“We’ve got to make it look like we’re getting money before Julie and I go to Tucson. It has to look legit…”
Julie looked at me and started crying again and Mary went to the bathroom to look for a sedative. I went around the house and closed all the blinds and curtains.
Mary led Julie to a second guest room on the first floor and then she and I began to come up with a plan. The next morning she’d go to the gallery as usual and I’d stay with Julie. Before leaving in the evening she’d get all the money out of the safe and put it in a sack. I’d drive down to meet her and bring her back to the house so she wouldn’t have to walk up Canyon Road with $10,000 in cash in a bag. On Monday we’d get up and go to the banks and Mary and Julie would withdraw most of their money. All together, we’d probably just break $30,000, but if someone was watching us we figured they’d have no way of knowing how much money we were really getting together. Then, in the afternoon, Julie and I would leave for Arizona. And that was as far as our plan went. Because we had to wait for instructions in Tucson it was impossible to guess at what might come after that phone call. If they wanted us to leave the money at a drop point, only releasing Jimmy after all the money was counted, we’d have a problem. Not only did we have nowhere near the amount demanded, we had no guarantee they wouldn’t just kill Jimmy anyway. Instead, barring a long-shot meeting in a public place, they’d probably want us to go to some old warehouse or derelict building. Normally, this would be the most dangerous of scenarios, but in our case it might be the only way of getting Julie’s brother back.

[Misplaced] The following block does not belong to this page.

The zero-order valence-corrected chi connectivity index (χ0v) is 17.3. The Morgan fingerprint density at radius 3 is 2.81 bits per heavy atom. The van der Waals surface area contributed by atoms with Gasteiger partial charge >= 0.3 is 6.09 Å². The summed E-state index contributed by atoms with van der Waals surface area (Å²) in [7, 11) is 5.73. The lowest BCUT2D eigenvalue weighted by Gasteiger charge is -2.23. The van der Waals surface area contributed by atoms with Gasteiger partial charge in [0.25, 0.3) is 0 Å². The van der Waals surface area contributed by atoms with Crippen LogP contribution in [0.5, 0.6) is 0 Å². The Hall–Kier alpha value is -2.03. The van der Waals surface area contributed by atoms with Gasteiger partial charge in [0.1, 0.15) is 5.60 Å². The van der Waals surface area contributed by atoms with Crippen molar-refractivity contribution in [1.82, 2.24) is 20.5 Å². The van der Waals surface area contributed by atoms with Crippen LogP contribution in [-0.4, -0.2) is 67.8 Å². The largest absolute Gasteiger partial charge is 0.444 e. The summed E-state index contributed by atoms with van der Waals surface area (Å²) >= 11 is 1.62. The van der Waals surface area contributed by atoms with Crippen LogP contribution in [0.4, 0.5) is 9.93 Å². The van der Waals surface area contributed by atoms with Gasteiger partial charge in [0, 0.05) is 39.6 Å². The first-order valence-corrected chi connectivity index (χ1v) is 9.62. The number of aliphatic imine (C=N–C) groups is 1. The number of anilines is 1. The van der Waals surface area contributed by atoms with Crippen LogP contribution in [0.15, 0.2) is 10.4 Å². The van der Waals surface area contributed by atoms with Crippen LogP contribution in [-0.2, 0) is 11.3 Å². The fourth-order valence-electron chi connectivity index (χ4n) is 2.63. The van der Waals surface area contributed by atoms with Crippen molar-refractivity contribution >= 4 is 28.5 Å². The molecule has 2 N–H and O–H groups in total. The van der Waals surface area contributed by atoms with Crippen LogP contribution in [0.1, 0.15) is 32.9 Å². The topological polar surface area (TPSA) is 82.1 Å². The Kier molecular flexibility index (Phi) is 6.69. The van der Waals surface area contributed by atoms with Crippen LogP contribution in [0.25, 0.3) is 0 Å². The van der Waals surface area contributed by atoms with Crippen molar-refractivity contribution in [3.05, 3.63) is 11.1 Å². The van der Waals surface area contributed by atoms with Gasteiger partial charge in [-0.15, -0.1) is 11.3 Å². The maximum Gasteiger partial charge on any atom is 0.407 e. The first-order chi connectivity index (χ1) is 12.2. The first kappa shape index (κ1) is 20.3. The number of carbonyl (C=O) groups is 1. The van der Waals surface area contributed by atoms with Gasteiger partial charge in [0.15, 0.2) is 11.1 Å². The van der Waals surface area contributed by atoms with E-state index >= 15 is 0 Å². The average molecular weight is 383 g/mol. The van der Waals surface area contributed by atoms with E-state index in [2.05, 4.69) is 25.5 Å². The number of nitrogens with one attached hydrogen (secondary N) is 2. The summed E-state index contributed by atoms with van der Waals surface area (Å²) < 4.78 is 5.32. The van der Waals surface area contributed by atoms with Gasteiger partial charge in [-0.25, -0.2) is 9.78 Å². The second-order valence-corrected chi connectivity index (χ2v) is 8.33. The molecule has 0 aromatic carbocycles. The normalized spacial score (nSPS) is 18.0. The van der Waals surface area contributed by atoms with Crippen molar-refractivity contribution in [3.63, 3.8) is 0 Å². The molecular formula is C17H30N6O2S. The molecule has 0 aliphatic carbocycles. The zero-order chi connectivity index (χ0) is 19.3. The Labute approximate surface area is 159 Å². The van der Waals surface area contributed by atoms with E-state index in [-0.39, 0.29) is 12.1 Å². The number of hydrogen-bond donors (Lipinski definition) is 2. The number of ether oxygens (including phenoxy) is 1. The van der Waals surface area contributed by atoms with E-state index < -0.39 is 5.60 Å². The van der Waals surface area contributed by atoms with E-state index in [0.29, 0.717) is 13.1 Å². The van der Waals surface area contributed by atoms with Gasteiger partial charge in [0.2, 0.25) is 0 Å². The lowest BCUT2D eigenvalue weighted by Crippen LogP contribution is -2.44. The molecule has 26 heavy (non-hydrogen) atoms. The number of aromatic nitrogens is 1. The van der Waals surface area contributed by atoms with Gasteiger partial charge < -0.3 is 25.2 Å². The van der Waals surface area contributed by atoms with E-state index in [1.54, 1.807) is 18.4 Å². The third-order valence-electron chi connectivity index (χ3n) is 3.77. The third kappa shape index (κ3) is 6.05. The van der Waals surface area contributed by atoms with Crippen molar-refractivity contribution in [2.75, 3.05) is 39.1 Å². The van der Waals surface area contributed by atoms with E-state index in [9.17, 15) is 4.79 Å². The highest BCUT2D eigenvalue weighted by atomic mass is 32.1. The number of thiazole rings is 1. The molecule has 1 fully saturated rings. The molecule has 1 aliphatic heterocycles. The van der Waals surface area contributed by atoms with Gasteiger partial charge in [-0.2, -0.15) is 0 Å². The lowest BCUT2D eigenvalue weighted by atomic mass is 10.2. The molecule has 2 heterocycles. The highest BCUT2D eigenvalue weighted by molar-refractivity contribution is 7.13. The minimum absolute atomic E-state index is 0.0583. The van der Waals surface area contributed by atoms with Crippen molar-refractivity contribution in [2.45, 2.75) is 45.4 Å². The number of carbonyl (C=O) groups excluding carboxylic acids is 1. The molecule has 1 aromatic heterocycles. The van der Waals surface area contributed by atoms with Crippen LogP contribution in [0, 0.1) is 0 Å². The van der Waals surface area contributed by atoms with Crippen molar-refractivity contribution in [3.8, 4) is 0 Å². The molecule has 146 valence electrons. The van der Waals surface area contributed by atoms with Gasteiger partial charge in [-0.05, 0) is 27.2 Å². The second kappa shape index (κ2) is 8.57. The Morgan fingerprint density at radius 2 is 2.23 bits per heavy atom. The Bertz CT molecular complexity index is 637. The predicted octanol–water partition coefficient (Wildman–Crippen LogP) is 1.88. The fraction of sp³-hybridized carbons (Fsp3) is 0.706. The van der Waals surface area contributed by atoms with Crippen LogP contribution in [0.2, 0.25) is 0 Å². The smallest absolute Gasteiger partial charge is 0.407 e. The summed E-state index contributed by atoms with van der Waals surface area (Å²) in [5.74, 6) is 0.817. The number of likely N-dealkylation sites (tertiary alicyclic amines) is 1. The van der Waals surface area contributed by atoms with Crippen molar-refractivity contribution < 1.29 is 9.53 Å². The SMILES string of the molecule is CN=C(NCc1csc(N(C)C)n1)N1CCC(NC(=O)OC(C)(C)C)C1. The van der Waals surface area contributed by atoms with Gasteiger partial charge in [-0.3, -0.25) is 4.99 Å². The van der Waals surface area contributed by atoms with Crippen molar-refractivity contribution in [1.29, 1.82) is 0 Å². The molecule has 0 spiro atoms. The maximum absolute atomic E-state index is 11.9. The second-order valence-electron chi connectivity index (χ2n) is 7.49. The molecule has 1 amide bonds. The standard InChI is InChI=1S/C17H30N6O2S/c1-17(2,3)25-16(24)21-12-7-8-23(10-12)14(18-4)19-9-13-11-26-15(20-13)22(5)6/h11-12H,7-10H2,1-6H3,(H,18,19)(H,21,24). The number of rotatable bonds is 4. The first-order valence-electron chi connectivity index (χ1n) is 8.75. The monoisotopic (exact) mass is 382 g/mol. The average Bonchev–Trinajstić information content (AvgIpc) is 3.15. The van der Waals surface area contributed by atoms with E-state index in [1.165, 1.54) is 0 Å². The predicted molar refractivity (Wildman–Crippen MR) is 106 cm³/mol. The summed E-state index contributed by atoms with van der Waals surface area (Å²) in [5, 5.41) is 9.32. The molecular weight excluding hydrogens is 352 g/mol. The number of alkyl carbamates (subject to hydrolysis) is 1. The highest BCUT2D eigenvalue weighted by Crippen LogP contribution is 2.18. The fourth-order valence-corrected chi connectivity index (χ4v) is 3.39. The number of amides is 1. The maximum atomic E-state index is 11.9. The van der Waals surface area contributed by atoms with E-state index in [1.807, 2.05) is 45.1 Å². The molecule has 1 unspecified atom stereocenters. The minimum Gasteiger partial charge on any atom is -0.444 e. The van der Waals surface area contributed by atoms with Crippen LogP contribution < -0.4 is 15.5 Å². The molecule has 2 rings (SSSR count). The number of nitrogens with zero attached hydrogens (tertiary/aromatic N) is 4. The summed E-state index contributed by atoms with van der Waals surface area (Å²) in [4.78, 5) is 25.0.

I asked Mary what would happen if we lost her money. There was a chance we’d find ourselves in a situation where all we could do was offer what little we had; they might accept it. Or they might take it and kill Jimmy. Or they might take it and kill all of us. No matter what happened, it wasn’t likely Mary would see her money again.
“Don’t think twice about the money,” Mary replied. “It’s only paper. Dane left me a lot more that I’ve got tied up in the gallery. Just do whatever seems best at the time.”
She told me to follow her down the hall and we went into a small office. There was a large oak desk with a computer on top of it. Papers were scattered here and there and a leather sofa took up one wall.